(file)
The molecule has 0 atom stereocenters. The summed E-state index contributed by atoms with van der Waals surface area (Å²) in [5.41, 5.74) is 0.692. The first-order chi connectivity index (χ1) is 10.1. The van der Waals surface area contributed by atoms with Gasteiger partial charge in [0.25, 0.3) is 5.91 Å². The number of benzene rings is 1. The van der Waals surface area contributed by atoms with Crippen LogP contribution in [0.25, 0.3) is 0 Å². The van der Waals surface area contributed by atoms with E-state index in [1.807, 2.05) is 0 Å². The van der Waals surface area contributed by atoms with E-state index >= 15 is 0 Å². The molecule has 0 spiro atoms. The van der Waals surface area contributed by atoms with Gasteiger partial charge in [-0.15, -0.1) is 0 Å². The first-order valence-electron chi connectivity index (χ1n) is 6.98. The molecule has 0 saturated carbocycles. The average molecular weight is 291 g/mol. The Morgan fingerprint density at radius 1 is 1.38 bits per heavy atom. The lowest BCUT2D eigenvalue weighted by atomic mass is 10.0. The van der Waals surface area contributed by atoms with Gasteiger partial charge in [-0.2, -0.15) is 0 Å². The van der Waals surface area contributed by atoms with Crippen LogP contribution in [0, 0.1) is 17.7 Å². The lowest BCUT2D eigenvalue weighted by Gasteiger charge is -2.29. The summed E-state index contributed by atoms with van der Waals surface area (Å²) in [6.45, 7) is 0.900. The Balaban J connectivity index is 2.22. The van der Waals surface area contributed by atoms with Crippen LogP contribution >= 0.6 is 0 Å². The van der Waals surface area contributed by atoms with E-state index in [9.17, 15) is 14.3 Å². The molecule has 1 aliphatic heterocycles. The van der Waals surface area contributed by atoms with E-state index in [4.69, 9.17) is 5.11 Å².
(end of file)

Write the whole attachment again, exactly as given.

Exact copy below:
The molecule has 0 atom stereocenters. The summed E-state index contributed by atoms with van der Waals surface area (Å²) in [5.41, 5.74) is 0.692. The first-order chi connectivity index (χ1) is 10.1. The van der Waals surface area contributed by atoms with Gasteiger partial charge in [0.25, 0.3) is 5.91 Å². The number of benzene rings is 1. The van der Waals surface area contributed by atoms with Crippen LogP contribution in [0.25, 0.3) is 0 Å². The van der Waals surface area contributed by atoms with E-state index in [1.807, 2.05) is 0 Å². The van der Waals surface area contributed by atoms with E-state index >= 15 is 0 Å². The molecule has 0 spiro atoms. The van der Waals surface area contributed by atoms with Gasteiger partial charge in [-0.15, -0.1) is 0 Å². The first-order valence-electron chi connectivity index (χ1n) is 6.98. The molecule has 0 saturated carbocycles. The average molecular weight is 291 g/mol. The Morgan fingerprint density at radius 1 is 1.38 bits per heavy atom. The lowest BCUT2D eigenvalue weighted by atomic mass is 10.0. The van der Waals surface area contributed by atoms with Gasteiger partial charge in [-0.2, -0.15) is 0 Å². The van der Waals surface area contributed by atoms with Crippen LogP contribution in [0, 0.1) is 17.7 Å². The lowest BCUT2D eigenvalue weighted by Gasteiger charge is -2.29. The summed E-state index contributed by atoms with van der Waals surface area (Å²) in [6.45, 7) is 0.900. The Balaban J connectivity index is 2.22. The van der Waals surface area contributed by atoms with Crippen LogP contribution >= 0.6 is 0 Å². The van der Waals surface area contributed by atoms with E-state index in [9.17, 15) is 14.3 Å². The molecule has 1 aliphatic heterocycles. The van der Waals surface area contributed by atoms with E-state index in [4.69, 9.17) is 5.11 Å².